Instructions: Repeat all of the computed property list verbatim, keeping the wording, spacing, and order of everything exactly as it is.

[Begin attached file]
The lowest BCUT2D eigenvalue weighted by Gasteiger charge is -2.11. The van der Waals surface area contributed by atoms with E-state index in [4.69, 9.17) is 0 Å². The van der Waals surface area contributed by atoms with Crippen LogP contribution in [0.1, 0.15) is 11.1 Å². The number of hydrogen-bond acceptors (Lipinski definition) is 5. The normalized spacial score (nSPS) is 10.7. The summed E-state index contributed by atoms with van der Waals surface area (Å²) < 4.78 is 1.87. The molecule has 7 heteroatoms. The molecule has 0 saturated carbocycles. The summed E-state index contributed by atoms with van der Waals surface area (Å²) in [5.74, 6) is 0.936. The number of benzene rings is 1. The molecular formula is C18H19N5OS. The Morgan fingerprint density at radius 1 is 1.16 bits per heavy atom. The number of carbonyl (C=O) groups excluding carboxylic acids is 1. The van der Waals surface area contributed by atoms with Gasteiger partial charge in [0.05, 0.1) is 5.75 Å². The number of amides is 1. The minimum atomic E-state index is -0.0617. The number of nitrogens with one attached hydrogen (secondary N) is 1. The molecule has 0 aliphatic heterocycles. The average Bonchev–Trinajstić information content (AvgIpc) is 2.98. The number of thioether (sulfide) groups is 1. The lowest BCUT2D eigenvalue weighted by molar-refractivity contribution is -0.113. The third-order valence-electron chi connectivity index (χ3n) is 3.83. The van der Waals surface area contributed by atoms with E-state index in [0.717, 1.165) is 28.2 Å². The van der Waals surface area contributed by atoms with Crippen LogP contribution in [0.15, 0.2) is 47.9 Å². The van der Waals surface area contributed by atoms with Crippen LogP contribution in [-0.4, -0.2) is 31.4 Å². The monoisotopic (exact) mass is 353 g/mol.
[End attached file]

The lowest BCUT2D eigenvalue weighted by Gasteiger charge is -2.11. The van der Waals surface area contributed by atoms with E-state index in [4.69, 9.17) is 0 Å². The van der Waals surface area contributed by atoms with Crippen LogP contribution in [0.1, 0.15) is 11.1 Å². The number of hydrogen-bond acceptors (Lipinski definition) is 5. The normalized spacial score (nSPS) is 10.7. The summed E-state index contributed by atoms with van der Waals surface area (Å²) < 4.78 is 1.87. The molecule has 7 heteroatoms. The molecule has 0 saturated carbocycles. The summed E-state index contributed by atoms with van der Waals surface area (Å²) in [5.74, 6) is 0.936. The number of benzene rings is 1. The molecular formula is C18H19N5OS. The Morgan fingerprint density at radius 1 is 1.16 bits per heavy atom. The number of carbonyl (C=O) groups excluding carboxylic acids is 1. The van der Waals surface area contributed by atoms with Gasteiger partial charge in [0.05, 0.1) is 5.75 Å². The number of amides is 1. The minimum atomic E-state index is -0.0617. The number of nitrogens with one attached hydrogen (secondary N) is 1. The molecule has 0 aliphatic heterocycles. The average Bonchev–Trinajstić information content (AvgIpc) is 2.98. The number of thioether (sulfide) groups is 1. The lowest BCUT2D eigenvalue weighted by molar-refractivity contribution is -0.113. The third-order valence-electron chi connectivity index (χ3n) is 3.83. The van der Waals surface area contributed by atoms with E-state index in [0.717, 1.165) is 28.2 Å². The van der Waals surface area contributed by atoms with Crippen LogP contribution in [0.15, 0.2) is 47.9 Å². The van der Waals surface area contributed by atoms with Crippen LogP contribution in [-0.4, -0.2) is 31.4 Å². The monoisotopic (exact) mass is 353 g/mol.